The announcement that Taylor Reveley, the 27th president of the College of William and Mary will retire in June 2018, after having headed the university for a decade, brought forth an avalanche of reflections on his contribution to higher education.
Before becoming president of the college, Reveley served as dean of the law school for a decade. As an educator he is leaving a high mark at the college.
Prior to becoming an academician, Reveley was a seasoned, practicing lawyer and the author of “War Powers of the President and Congress: Who Holds the Arrow and the Olive Branch?” The volume is considered one of the most authoritative books on the subject. Nowadays, it is a must read.
But, in a way, Reveley was destined to become an educator. His father was president of Hampden-Sydney College, and his son, also named Taylor, is the president at Longwood University.
Considering this environment, I assumed that “education” was a constant subject at the Reveley dinner table. I asked him, how would, he describe an “educated person”?”
“In my view,” he said, “an educated person is someone who has learned how to learn and, in the process, developed a lifelong appetite for continuing to learn. It’s also someone who challenges assumptions and insists on having evidence to support conclusions. And, someone with a breath of perspective and a willingness to engage in a wide range of ideas and people.”
Faculty and students around the WM campus see Reveley as the epitome of an “educated person.” I asked him, how his education differed from the one offered now at the college.
“My education an eon ago, like the one that William and Mary now provides was rooted in the liberal arts, with strong emphasis on learning how to think and write effectively. Since I was in school, however, the amount of knowledge about almost everything has grown exponentially, the emphasis on interdisciplinary work and international competence have greatly increased, and immersion in diversity has taken a huge step forward. Then there are the revolutionary advances in technology, which have transformed how information is acquired, research is done, notes are taken, papers are written, documents are delivered, human beings talk to (one) another, and the speed with which everything happens,” he said.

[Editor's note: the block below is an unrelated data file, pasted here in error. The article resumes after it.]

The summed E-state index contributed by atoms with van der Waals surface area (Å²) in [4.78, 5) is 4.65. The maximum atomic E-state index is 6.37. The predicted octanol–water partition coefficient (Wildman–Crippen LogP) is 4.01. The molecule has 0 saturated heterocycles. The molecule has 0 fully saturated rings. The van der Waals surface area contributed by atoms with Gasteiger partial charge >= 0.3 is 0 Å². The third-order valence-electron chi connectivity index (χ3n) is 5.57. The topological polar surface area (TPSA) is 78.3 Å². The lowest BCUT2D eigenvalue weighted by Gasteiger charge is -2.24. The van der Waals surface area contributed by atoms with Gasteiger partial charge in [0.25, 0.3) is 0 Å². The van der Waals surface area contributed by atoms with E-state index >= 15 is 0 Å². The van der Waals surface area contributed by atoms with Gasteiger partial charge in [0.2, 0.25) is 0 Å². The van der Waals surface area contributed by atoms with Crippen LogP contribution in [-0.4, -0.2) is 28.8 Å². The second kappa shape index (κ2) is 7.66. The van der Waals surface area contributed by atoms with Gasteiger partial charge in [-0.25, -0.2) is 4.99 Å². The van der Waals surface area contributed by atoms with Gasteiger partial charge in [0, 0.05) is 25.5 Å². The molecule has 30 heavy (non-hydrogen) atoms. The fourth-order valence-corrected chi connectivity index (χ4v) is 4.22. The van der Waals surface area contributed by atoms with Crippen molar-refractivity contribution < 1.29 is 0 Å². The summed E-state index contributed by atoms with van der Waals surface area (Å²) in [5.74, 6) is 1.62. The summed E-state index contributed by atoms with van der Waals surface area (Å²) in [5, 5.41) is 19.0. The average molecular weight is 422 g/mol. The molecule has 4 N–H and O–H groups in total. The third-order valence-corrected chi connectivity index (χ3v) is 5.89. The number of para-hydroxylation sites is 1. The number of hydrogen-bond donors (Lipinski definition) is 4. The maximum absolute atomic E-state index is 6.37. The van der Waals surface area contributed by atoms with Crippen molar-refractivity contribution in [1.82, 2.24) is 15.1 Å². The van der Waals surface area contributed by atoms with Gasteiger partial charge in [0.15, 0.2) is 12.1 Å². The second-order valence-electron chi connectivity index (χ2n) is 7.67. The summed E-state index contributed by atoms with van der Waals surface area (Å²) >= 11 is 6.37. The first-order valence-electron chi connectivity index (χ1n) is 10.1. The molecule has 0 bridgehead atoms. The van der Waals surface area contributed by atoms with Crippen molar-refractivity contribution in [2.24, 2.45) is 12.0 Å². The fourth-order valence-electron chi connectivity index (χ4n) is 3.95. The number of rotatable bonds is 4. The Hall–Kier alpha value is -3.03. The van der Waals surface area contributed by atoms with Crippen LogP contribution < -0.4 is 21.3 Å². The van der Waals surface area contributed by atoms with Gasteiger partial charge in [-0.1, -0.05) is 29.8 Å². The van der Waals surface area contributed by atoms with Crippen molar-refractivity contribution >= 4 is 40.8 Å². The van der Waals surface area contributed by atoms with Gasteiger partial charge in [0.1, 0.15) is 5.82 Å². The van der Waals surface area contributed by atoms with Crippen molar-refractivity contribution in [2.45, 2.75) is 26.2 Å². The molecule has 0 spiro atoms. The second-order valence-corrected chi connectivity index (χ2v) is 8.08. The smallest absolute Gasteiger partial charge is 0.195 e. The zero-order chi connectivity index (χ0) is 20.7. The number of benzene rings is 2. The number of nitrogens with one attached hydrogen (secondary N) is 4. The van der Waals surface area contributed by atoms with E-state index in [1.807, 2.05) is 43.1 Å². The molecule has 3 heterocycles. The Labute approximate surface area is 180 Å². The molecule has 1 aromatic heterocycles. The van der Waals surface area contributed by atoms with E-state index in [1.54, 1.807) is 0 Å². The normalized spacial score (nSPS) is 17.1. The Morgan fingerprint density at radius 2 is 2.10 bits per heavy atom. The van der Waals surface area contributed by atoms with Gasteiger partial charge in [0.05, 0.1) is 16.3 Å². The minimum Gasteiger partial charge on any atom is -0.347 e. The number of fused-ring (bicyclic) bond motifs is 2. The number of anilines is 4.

Reveley was instrumental in creating a new curriculum at William and Mary — it had not changed for 20 years. But he noted, “We are talking about the ‘general education’ part of the undergraduate curriculum, which amounts to 25% of the whole.”
He explained that the general education curriculum needed a fresh look to make it more responsive to the world in which we are now living. It addressed the need for more emphasis on interdisciplinary work, more attention to things global, and more effort to engage the diversity of life today
I also asked Reveley, how he sees William and Mary’s place in the constellation of American higher education?
“William and Mary is an iconic American institution, with a rich history of enduring significance. This alone ensures the Alma Mater of the Nation a place in the constellation,” he said. “But we enjoy a preeminent place because WM remains one of the leading universities in today’s world still rooted in the liberal arts, with abiding commitment to great undergraduate teaching even as we move increasingly into research and strong graduate and professional programs.”
Then he added: “As one of our professors says, “We have the brains of a big research university, but the heart of a small liberal arts college.
“That’s true. It’s rare. And it matters enormously.”
Shatz is a Williamsburg resident. He is the author of “Reports from a Distant Place,” a compilation of his selected columns. The book is available the Bruton Parish Shop and Amazon.com.